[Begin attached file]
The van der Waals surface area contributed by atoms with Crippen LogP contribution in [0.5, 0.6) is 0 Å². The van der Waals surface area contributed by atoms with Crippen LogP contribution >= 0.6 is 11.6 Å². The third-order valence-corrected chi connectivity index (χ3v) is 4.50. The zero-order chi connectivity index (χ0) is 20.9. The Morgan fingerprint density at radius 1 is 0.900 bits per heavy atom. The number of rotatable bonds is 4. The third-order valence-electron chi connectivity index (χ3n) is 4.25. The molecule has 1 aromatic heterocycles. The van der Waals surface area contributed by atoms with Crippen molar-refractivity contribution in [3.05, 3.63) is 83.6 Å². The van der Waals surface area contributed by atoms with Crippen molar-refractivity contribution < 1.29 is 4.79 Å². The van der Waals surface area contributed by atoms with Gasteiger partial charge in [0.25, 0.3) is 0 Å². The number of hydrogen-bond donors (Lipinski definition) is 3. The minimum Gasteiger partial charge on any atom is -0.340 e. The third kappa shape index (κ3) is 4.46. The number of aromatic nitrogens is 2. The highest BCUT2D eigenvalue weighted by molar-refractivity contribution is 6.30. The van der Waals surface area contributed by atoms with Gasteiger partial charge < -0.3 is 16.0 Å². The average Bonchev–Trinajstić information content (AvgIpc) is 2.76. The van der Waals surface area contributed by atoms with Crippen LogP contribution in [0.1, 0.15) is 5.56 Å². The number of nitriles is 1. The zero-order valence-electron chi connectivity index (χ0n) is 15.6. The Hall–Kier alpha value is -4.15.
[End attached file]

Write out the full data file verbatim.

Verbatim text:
The van der Waals surface area contributed by atoms with Crippen LogP contribution in [0.5, 0.6) is 0 Å². The van der Waals surface area contributed by atoms with Crippen LogP contribution >= 0.6 is 11.6 Å². The third-order valence-corrected chi connectivity index (χ3v) is 4.50. The zero-order chi connectivity index (χ0) is 20.9. The Morgan fingerprint density at radius 1 is 0.900 bits per heavy atom. The number of rotatable bonds is 4. The third-order valence-electron chi connectivity index (χ3n) is 4.25. The molecule has 1 aromatic heterocycles. The van der Waals surface area contributed by atoms with Crippen molar-refractivity contribution in [3.05, 3.63) is 83.6 Å². The van der Waals surface area contributed by atoms with Crippen molar-refractivity contribution < 1.29 is 4.79 Å². The van der Waals surface area contributed by atoms with Gasteiger partial charge in [0.25, 0.3) is 0 Å². The number of hydrogen-bond donors (Lipinski definition) is 3. The minimum Gasteiger partial charge on any atom is -0.340 e. The third kappa shape index (κ3) is 4.46. The number of aromatic nitrogens is 2. The highest BCUT2D eigenvalue weighted by molar-refractivity contribution is 6.30. The van der Waals surface area contributed by atoms with Gasteiger partial charge < -0.3 is 16.0 Å². The average Bonchev–Trinajstić information content (AvgIpc) is 2.76. The van der Waals surface area contributed by atoms with Crippen LogP contribution in [0.1, 0.15) is 5.56 Å². The number of nitriles is 1. The zero-order valence-electron chi connectivity index (χ0n) is 15.6. The Hall–Kier alpha value is -4.15.